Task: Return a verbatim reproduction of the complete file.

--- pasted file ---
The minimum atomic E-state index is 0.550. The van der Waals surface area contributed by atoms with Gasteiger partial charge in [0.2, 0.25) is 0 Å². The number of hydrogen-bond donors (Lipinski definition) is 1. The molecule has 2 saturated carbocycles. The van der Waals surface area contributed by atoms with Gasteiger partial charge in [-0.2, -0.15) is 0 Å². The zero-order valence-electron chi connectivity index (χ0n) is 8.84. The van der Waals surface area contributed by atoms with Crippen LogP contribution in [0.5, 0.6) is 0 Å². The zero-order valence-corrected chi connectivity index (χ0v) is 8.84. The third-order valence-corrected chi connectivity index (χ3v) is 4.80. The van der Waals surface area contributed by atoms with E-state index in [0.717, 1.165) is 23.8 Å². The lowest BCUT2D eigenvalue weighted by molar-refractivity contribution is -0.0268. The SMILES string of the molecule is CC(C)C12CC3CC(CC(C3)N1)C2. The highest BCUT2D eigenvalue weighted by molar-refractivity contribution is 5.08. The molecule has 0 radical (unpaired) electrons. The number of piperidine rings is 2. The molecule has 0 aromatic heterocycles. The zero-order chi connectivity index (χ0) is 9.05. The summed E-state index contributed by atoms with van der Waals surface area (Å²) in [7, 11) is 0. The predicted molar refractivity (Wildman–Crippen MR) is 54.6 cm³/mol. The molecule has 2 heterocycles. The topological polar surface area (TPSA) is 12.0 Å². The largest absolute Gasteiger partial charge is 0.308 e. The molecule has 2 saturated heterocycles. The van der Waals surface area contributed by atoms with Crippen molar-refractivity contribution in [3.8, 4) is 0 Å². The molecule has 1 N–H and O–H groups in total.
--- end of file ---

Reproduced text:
The minimum atomic E-state index is 0.550. The van der Waals surface area contributed by atoms with Gasteiger partial charge in [0.2, 0.25) is 0 Å². The number of hydrogen-bond donors (Lipinski definition) is 1. The molecule has 2 saturated carbocycles. The van der Waals surface area contributed by atoms with Gasteiger partial charge in [-0.2, -0.15) is 0 Å². The zero-order valence-electron chi connectivity index (χ0n) is 8.84. The van der Waals surface area contributed by atoms with Crippen LogP contribution in [0.5, 0.6) is 0 Å². The zero-order valence-corrected chi connectivity index (χ0v) is 8.84. The third-order valence-corrected chi connectivity index (χ3v) is 4.80. The van der Waals surface area contributed by atoms with E-state index in [0.717, 1.165) is 23.8 Å². The lowest BCUT2D eigenvalue weighted by molar-refractivity contribution is -0.0268. The SMILES string of the molecule is CC(C)C12CC3CC(CC(C3)N1)C2. The highest BCUT2D eigenvalue weighted by molar-refractivity contribution is 5.08. The molecule has 0 radical (unpaired) electrons. The number of piperidine rings is 2. The molecule has 0 aromatic heterocycles. The zero-order chi connectivity index (χ0) is 9.05. The summed E-state index contributed by atoms with van der Waals surface area (Å²) in [7, 11) is 0. The predicted molar refractivity (Wildman–Crippen MR) is 54.6 cm³/mol. The molecule has 2 heterocycles. The topological polar surface area (TPSA) is 12.0 Å². The largest absolute Gasteiger partial charge is 0.308 e. The molecule has 2 saturated heterocycles. The van der Waals surface area contributed by atoms with Crippen molar-refractivity contribution in [3.8, 4) is 0 Å². The molecule has 1 N–H and O–H groups in total.